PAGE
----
This morning I heard a story about a large corporation and a judiciary both acting in favor of privacy over taxes. It warmed my cockles.
As the recession continues states look for ways to fix budget shortfalls. Raising or enacting taxes is politically incendiary in an election year but one state saw a way to increase revenue. Last year North Carolina asked Amazon for information about goods it shipped (complete with names & addresses) to residents between 2003 and 2010. It intended to collect sales tax owed by the good people of NC.
Even though Amazon does not charge sales tax on purchases the buyer may be responsible for paying come April 15th. North Carolina asked for records revealing identities and purchases as part of a tax audit of the online retailer. Amazon replied with detailed information regarding the items purchased, dates, amount of purchases, and county to which the items were shipped, but no personally identifying information. The state acknowledged the information is sufficient to assess sales taxes, but pressed for all the requested details.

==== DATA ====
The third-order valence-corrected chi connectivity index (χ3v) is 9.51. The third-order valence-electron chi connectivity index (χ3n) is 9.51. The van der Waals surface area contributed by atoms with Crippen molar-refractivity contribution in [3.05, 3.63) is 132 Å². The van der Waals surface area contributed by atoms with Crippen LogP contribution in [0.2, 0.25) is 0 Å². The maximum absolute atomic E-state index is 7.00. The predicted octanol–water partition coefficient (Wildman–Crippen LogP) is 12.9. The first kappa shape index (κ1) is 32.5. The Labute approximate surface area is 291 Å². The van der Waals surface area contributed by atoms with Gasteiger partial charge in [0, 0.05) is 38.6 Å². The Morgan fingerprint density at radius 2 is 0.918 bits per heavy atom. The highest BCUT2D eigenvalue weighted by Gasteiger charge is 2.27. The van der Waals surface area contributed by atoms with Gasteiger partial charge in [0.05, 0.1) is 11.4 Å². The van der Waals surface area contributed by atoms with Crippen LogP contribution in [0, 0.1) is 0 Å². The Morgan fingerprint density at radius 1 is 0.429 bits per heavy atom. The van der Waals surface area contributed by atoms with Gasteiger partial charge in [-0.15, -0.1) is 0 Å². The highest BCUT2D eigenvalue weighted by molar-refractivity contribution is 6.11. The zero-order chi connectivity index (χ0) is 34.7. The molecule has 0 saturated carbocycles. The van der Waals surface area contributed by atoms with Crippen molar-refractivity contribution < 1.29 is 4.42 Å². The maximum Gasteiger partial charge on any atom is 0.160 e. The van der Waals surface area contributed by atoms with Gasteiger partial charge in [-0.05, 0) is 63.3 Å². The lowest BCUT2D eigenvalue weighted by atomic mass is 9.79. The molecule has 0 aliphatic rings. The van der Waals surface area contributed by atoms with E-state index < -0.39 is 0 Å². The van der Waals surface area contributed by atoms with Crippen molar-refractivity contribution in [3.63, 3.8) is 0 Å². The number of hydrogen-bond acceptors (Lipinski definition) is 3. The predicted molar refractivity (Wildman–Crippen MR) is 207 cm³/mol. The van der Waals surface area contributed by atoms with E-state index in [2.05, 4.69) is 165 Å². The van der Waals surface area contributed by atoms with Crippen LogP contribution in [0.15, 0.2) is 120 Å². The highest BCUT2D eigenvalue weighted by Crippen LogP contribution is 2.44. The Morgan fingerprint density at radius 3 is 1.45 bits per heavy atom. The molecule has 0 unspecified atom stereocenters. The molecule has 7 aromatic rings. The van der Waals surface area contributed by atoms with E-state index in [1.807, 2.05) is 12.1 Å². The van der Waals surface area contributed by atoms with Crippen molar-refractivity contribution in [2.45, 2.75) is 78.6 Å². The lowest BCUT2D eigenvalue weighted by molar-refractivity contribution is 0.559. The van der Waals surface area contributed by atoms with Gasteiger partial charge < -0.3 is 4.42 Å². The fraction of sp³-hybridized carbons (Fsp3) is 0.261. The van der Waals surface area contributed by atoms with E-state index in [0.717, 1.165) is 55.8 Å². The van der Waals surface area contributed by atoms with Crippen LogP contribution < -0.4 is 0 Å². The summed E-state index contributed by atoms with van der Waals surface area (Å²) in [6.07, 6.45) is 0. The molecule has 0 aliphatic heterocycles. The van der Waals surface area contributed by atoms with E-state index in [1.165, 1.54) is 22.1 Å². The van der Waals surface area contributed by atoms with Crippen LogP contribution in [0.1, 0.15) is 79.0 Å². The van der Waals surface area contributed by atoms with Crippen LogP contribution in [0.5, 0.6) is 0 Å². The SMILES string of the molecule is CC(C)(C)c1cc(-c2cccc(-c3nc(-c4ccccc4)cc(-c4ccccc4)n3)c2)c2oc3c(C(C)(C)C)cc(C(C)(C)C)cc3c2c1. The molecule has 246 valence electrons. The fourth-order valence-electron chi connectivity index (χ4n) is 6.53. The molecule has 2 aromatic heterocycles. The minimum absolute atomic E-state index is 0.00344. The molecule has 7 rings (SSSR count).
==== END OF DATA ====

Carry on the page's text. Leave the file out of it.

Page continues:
With the aid of the ACLU Amazon fought back citing the First Amendment, specifically the Video Privacy Protection Act which bars “wrongful disclosure of video tape rental or sale records.” Since passage in 1988 the protection was extended to cover DVDs, video games and books. The federal district court in Seattle, Washington ruled in favor of Amazon.
Withholding the information was financially disadvantageous to the company because Amazon could not claim potential deductions, resulting in a higher tax bill. They did the right thing in the face of monetary loss.
The cynic in me sees Amazon putting up a great public relations campaign in favor of privacy, all the while selling our personal information in secret to other companies. Other states, including my home state of Texas, are pursuing uncollected tax revenue from Amazon and making a strong showing against the Tar Heel State may bolster their other cases.
Overall it is a win for privacy and I’ll take it.